Indeed, while this is certainly an interesting and important story, it would probably not be the lead story if this religious foolishness had not received so much attention.
Genuine Faith vs. Antimodern Fanaticism?
posted on 04.04.2006 at 9:54 PM
Mark Lilla comes to one disturbing conclusion at the end of his erudite and stimulating review in the New York Times of Michael Burleigh's book, Earthly Powers: The Clash of Religion and Politics in Europe From the French Revolution to the Great War. He challenges us to realize that:
the world is full of peoples whose genuine faith in the divine gives them a precise, revealed blueprint for political life, which means that for the foreseeable future they will not enter into the family of liberal democratic nations.
But then Lilla seems to take back this hardheaded, dispiriting pronouncement in a second conclusion:
The...challenge is to learn how to distinguish between those whose political programs are inspired by genuine faith, and those whose defense of religion is inspired by a reactionary utopianism having less to do with God than with redirecting the faulty course of history. In radical Islam we find both phenomena today, authentic faith and antimodern fanaticism, shaken together into an explosive cocktail.
And even in the United States we are witnessing the instrumentalization of religion by those who evidently care less about our souls, or even their own, than about reversing the flow of American history since the "apocalypse" of the 60's.
So the problem, perhaps, is not with "genuine" or "authentic" faith after all? It's with hypocritcal fanatics who use the religion. That's a curious distinction. Many religions -- as written, as practiced -- come fully armed with their own varieties of "reactionary utopianism" and "antimodern fanaticism."
Did Lilla have it right the first time? If liberal democracy is our goal, do religions -- "genuine" religions -- have to be defanged not just separated from their manipulative political allies?
Prayer Worthless! -- 4
posted on 04.04.2006 at 12:29 AM
Yes, we want to carry on about how ridiculous it was to waste time proving the blindingly obvious: that a stranger's prayer can't improve your health. But maybe we're forgetting the time and place in which we live. Watching the Final Four (Okay, so I did prove susceptible to March Madness after all), I've seen ads for a TV show (CSI) about a psychic and a movie (didn't catch the name) about demons.
America Hotbed of Atheism?
posted on 04.01.2006 at 12:19 PM
Madeleine Bunting is a wobbly writer -- not, on merit, worth the space I've devoted to her. Nonetheless, she has a way, as she lurches about, of stumbling upon some interesting issues. Another point that I'm intrigued by in her recent piece in the Guardian is this claim that America has become the site of a death match between hardline atheists and creationists. Britain, in her view, must avoid "American-style false dichotomies between faith and science." American style!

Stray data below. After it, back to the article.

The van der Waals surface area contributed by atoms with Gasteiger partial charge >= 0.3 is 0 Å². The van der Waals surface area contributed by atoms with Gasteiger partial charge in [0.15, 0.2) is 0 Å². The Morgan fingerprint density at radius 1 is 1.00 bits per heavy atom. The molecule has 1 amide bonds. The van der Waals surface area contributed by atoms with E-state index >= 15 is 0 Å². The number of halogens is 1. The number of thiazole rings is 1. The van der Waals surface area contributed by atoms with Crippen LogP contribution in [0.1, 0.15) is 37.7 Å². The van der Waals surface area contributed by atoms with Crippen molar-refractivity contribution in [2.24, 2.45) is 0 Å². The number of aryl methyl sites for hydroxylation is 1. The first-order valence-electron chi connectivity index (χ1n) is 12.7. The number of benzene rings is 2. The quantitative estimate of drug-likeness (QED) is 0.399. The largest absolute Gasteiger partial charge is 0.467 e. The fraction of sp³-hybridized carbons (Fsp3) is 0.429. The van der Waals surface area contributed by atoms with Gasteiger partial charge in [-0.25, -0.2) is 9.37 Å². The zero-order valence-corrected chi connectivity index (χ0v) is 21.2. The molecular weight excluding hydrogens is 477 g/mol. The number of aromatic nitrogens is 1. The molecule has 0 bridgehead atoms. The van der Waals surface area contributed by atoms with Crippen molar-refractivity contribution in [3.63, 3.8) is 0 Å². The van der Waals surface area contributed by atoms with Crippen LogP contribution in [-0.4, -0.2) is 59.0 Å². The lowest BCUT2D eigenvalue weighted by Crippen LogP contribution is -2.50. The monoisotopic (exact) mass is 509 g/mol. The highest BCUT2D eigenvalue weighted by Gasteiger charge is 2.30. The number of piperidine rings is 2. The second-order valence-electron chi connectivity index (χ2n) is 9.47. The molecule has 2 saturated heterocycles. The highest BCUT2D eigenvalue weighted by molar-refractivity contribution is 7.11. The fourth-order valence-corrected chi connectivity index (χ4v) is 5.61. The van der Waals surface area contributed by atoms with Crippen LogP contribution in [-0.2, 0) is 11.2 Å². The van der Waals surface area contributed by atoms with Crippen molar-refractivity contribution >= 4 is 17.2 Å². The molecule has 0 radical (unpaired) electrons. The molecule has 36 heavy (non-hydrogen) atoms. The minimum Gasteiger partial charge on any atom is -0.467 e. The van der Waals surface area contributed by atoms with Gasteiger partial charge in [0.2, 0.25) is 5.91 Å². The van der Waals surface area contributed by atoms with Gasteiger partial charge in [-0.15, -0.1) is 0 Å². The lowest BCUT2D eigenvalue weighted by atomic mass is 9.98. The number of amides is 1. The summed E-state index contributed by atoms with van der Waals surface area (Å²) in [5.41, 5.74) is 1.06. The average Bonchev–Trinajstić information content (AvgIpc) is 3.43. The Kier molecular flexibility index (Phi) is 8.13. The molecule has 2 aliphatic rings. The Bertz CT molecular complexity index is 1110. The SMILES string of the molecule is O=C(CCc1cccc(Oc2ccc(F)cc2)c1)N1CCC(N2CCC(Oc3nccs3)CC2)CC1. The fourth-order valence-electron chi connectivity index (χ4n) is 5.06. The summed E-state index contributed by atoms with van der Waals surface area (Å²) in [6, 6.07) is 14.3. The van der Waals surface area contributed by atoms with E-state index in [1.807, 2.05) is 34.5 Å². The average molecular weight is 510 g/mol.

Americans are well aware that they possess an oversupply of exuberant creationists. But the United States -- not Europe -- as a hotbed of extreme atheism! Gosh.
Could there be something to this -- perhaps the result of an equal and opposite reaction to those creationists and their buddies on the religious right? Or is Bunting, once again, just not looking where she's going.
Prayer Worthless! -- 3
posted on 03.31.2006 at 3:47 PM
Let's forget for a moment the "faith-is-not-something-that-can-be-investigated-by-science" talk that will inevitably follow reports on this study showing that prayer by strangers does not help before a heart operation. What does the fact that the study was done tell us about the moment in which we live?
1. That ours is a time when many people still take such ridiculous assumptions seriously enough so that money (including US government money) and energy are devoted to studying them.
2. That, despite all the talk of religious revivals and resurgent orthodoxy, the relentless assault of science and scholarship upon superstition continues.
Are Atheists More Moral? -- III (Tony Blair)
posted on 03.26.2006 at 8:52 PM
From an article on British Prime Minister Tony Blair earlier this month:
He confirmed the thesis put forward by more than one biographer that it was his rediscovery of religion while at Oxford University which led him into politics.
Would this, assuming one finds Blair's politics moral (difficult for some of us in recent years), be a counter example?
Religion and Politics: Hillary Clinton
posted on 03.25.2006 at 6:30 PM
"It is certainly not in keeping with my understanding of the Scriptures," Clinton said, "because this bill would literally criminalize the Good Samaritan and probably even Jesus himself."
Hard not to support adoption of a Would Jesus Get Arrested standard for all future US legislation (though I must admit I have some difficulty locating this particular Jesus, The Illegal Alien, in my copies of the "Scriptures"). And it's always invigorating, of course, to see a politician standing up for some valued voting bloc's convictions.
However, I have to wonder whether the good senator, even with all her advanced polling, might not be missing the beginnings of a turn in American public opinion. Our finger in the wind (and this method does, upon occasion, work) is detecting the initial stirrings of a secular backlash against the orthodox backlash against secularism. Whoever Hillary assigns to adjust her convictions should be advised to turn to this page for the latest on this anti-religious revival.